Health special: Beware of these harmful food items
Recent test reports allegedly showed the presence of high chemicals in a batch of Nestlé’s Maggi noodles. Experts, however, caution that while dining out, consumers need to be aware of numerous other harmful ingredients, which come from food besides noodles
Halfway through our conversation, chef and food stylist Michael Swamy asks us whether we have ever tasted the freshwater basa fish, which most chefs and restaurants swoon over. No, we reply, as we are vegetarians. “You wouldn’t want to taste it either,” he says, wryly. “The fish is highly toxic and has a high amount of lead”.
According to a research paper published in the International Journal of Fisheries and Aquaculture, based on the findings of the Medical Physics Research Laboratory, Faculty of Science, Tanta University, in Egypt, when basa, among other items, was tested for chemicals, its cadmium and lead levels were “higher than permissible safety level of human use”. “But because the fish is so cheap, everyone wants to eat it and it sells like hot cakes in restaurants. But I would never try basa at a restaurant,” explains Swamy.
Days ago, test reports which allegedly suggested that samples of Nestlé’s Maggi noodles collected from Uttar Pradesh contained high amounts of the controversial taste enhancer monosodium glutamate (more commonly known as MSG) and lead, created a furore. With the Food Safety and Standards Authority of India ordering that samples from all over the country be tested for chemicals and the Uttar Pradesh Food Safety and Drug Administration giving its go ahead to prosecute Nestle India, recent reports even hint that the popular food may face a ban. Experts explain that there are scores of other harmful ingredients that consumers are rarely aware about. From additional MSG (for the Umami taste) in imported sauces to artificial colouring, experts talk about ingredients which, in the long run, may spell doom.
Butter and its alternatives
“Butter is never meant to be yellow. A colouring agent is added to it,” points out Dr Nandita Shah, founder of Sanctuary for Health & Reconnection to Animals & Nature (Sharan). “Colouring agents are added to gravies and drinks and many of them are manufactured from coal tars,” she adds. Bakeries and restaurants use margarine (which is unhealthy) instead of butter as it’s cheaper, explains Megha Deokule, COO of of i2cook organic foods LLP. She gave up consuming puffs, her favourite snack, when she learnt that outlets add huge doses of margarine, to make it flaky. Experts also point out that the cheese available at most outlets is not from animal fat and that desserts such as mousse have beef gelatin in them as vegetarian gelatin is expensive. “The other day, I ordered a vegan shake at a coffee shop and the waiter asked me whether he should add whipped cream to it,” says Deokule, pointing out to the lack of awareness.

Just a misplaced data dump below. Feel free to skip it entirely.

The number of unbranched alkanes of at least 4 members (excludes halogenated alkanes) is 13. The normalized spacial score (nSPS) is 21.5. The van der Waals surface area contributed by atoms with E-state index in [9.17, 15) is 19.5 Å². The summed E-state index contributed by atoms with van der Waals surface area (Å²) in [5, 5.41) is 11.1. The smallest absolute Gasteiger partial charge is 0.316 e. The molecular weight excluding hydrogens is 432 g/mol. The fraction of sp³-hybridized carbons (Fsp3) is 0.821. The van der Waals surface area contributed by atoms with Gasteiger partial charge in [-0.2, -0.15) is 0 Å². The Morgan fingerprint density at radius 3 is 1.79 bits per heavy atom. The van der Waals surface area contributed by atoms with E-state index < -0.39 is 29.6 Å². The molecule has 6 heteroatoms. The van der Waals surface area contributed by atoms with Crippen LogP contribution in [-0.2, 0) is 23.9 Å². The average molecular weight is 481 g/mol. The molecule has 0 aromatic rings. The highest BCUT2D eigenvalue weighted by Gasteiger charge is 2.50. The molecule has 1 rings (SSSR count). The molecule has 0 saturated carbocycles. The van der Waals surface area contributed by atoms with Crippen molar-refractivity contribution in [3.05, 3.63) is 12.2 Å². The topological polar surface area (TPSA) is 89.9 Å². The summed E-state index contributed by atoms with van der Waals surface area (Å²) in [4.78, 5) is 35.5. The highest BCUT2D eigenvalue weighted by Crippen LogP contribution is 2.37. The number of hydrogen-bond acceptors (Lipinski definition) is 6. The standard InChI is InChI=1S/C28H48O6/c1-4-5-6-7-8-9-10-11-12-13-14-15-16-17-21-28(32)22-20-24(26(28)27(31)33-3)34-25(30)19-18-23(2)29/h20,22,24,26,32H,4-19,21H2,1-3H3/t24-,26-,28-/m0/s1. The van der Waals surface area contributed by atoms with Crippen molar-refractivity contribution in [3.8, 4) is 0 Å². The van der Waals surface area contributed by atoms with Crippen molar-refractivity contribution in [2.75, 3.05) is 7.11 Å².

Genetically modified vegetables
According to reports, the Maharashtra government has ‘granted permission for the field trial of five Genetically Modified (GM) crops such as brinjal, maize, rice, chickpea and cotton in the state’. Chef Swamy explains that such crops are full of toxins, while Shah agrees. “I always try and avoid having them from outside,” adds Swamy.
Molecular gastronomy and dry ice
Never mind the awe-inspiring theatrics that come with it: molecular gastronomy is toxic, say experts. “One meal is equivalent to your one year’s quota of toxins as you only consume chemicals,” explains Chef Swamy. “The other day, someone told me that they had something called a bubble kulfi, which had dry ice. Everyone knows that dry ice is very poisonous but it is still added to cocktails and so on,” he says.
Sulphides, salt and sugar
“Dried fruits like apricots, dried apples and pineapples are preserved in sulphides,” explains Dr Shah. Ketchup, she adds, is loaded with sugar, which is one of its most prominent ingredients. Food consultant and writer Saee Koranne-Khandekar explains that besides salt, copious amounts of sugar is used in savouries such as sauces as well, to help thicken them. “I am always unsure about the freshness of ingredients. Was the fish stored correctly? Why does the dessert have a fridge smell? I try and avoid buffets unless I know that a particular restaurant prepares fresh dishes for the buffet specifically. Most buffets simply recycle leftovers,” she adds.
Artifical colours and colouring agents
“A lot of colour is used by many Indian and Chinese restaurants while preparing curries such as the makhni-based gravy. They sometimes describe a dish as a saffron-based gravy, but what they do is add colour and garnish it with saffron. Colour is also used in cakes, dessert, icing and frosting, and this is something I don’t appreciate,” says Mitesh Rangras, Director, SID Hospitality.
Restaurants use food soda to cook things faster, say experts. “Even homemakers use it to cook channa and dal, so that they can save on gas. And that’s a killer,” says Namita Ambani, owner of online organic store Dial Organic.
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>> Sweet bell peppers
>> Cherry tomatoes
>> Snap peas (imported)